Throughout history, people have feared new technology. Has such concern been justified in the past, and should we be worried about the technologies emerging from this ‘Fourth Industrial Revolution’?
As part of our special Festival Focus Day on Artificial Intelligence, our expert speakers, including Carl Benedikt Frey and Michael Wooldridge of the University of Oxford, discuss whether we should be worried about what the future may hold.
Brought to you in collaboration with the Assuring Autonomy International Programme, which is supported by the Lloyd’s Register Foundation and the University of York.
About the speakers
Dr Carl Benedikt Frey is Oxford Martin Citi Fellow at Oxford University where he directs the programme on Technology and Employment at the Oxford Martin School. He is author of The Technology Trap: Capital, Labor, and Power in the Age of Automation. He has written extensively on topics including the economics of artificial intelligence, the future of work, and urban development.
Over the course of his career, he has served as an advisor and consultant to international organisations, think tanks, government and business, including the OECD, the European Commission, the United Nations, and several Fortune 500 companies. His work has been widely cited by the BBC, CNN, The Economist, Financial Times, Wall Street Journal, Foreign Affairs, New York Times, Time Magazine, and many others. Carl Benedikt is also Economics Associate of Nuffield College and Senior Fellow at the Institute for New Economic Thinking, both University of Oxford. He remains a Senior Fellow of the Department of Economic History at Lund University.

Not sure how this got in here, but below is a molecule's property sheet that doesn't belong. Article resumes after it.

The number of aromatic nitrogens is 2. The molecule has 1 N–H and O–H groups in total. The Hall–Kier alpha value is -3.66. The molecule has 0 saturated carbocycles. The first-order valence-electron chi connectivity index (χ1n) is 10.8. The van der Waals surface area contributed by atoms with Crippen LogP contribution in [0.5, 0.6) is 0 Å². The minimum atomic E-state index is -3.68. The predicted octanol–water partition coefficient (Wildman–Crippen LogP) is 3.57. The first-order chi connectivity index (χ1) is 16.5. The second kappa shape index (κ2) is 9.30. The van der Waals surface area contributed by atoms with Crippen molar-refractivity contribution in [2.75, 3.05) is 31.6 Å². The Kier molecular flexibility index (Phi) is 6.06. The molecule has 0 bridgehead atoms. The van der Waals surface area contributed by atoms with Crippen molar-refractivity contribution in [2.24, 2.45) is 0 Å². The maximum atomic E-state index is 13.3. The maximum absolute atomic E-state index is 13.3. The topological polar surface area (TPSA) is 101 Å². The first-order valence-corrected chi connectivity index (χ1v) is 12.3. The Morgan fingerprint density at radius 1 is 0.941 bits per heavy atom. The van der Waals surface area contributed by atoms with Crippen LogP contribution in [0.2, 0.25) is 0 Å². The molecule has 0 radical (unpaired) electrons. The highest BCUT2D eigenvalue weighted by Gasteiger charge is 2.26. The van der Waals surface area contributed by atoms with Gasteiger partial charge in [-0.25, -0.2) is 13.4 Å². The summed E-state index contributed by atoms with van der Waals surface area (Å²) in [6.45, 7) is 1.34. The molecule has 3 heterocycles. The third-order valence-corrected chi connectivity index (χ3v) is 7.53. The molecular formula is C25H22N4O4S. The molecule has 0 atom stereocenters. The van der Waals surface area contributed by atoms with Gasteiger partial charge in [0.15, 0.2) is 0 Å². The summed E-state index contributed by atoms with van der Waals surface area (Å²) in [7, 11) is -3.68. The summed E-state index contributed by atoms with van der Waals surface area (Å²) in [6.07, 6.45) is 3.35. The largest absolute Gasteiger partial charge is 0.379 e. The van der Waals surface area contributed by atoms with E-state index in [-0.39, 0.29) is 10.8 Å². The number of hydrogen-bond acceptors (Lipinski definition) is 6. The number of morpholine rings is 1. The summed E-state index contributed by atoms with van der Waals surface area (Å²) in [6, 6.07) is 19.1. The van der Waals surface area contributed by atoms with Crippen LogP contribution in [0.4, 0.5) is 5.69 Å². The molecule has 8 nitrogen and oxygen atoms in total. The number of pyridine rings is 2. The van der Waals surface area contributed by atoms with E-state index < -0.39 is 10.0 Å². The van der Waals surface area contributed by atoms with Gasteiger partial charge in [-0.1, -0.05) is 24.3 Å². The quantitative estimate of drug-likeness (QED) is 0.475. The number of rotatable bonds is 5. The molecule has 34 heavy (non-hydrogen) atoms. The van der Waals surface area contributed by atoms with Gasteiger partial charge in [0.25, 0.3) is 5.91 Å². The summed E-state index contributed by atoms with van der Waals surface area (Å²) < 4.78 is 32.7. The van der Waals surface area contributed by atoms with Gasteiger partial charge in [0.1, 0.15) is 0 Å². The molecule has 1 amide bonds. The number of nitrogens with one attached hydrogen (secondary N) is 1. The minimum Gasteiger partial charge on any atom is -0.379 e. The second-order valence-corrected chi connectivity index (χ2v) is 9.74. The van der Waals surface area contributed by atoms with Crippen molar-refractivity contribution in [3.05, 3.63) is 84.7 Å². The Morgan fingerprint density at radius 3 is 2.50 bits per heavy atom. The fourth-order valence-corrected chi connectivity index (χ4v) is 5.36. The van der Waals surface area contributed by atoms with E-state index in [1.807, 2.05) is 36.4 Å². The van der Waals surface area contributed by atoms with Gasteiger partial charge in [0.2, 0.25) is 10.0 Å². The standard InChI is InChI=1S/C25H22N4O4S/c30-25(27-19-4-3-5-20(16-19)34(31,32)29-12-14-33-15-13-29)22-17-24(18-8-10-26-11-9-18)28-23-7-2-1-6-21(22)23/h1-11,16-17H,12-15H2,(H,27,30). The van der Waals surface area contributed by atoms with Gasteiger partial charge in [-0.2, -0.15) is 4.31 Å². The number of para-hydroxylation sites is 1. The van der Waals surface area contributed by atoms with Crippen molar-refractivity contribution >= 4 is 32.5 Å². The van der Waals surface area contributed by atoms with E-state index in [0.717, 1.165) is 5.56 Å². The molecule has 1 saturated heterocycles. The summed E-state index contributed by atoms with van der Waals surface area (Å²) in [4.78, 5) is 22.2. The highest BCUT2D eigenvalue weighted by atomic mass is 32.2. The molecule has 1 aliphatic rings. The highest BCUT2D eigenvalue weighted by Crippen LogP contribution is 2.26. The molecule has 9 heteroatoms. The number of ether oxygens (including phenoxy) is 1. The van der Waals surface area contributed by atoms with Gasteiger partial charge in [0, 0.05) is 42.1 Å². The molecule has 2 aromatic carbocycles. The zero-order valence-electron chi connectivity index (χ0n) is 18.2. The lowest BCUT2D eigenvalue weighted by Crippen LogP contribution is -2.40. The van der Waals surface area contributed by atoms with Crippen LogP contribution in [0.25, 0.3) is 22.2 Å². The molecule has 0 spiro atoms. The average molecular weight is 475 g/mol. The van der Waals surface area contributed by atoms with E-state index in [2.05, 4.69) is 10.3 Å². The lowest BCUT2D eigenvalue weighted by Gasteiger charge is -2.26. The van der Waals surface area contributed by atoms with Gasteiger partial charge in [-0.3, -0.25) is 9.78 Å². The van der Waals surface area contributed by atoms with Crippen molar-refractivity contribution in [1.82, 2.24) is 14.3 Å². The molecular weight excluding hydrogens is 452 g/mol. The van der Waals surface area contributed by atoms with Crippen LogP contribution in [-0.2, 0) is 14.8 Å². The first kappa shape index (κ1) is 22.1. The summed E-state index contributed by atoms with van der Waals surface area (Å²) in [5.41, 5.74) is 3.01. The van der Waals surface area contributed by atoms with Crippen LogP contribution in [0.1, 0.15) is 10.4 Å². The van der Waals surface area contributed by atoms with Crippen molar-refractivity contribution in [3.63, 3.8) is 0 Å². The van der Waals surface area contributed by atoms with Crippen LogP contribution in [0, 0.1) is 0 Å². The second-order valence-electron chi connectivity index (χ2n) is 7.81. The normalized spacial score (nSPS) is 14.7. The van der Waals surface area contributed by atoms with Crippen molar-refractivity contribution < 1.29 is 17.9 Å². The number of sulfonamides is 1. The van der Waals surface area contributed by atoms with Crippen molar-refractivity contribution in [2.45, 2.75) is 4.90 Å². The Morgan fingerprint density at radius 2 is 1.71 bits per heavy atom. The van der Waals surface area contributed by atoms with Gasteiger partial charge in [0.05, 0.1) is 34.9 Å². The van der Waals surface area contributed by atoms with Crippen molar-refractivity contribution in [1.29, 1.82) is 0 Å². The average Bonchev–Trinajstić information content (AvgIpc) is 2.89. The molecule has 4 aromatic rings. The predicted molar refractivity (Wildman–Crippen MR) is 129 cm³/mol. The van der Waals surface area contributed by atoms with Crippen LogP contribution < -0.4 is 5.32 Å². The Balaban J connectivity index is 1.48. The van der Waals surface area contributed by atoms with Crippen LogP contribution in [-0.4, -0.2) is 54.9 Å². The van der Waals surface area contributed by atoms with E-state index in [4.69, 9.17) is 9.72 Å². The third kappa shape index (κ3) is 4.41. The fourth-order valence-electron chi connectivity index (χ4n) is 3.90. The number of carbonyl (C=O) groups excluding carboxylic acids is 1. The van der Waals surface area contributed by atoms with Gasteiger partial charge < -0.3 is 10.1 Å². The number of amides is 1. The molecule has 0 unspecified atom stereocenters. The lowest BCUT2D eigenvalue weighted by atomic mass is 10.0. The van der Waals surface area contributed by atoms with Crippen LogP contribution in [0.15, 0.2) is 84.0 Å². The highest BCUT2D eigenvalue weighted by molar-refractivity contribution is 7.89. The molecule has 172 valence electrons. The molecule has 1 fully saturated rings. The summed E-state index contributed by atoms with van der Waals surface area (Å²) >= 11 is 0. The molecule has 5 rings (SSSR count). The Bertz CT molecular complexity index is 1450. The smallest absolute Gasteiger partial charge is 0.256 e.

Assuring Autonomy International Programme
The Assuring Autonomy International Programme is a £12 million initiative funded by Lloyd’s Register Foundation and the University of York to spearhead research, training and standards in the safety of robotics and autonomous systems (RAS). Our vision is to further enable the widespread and beneficial uptake of RAS by overcoming the obstacles to achieving regulatory and public acceptance.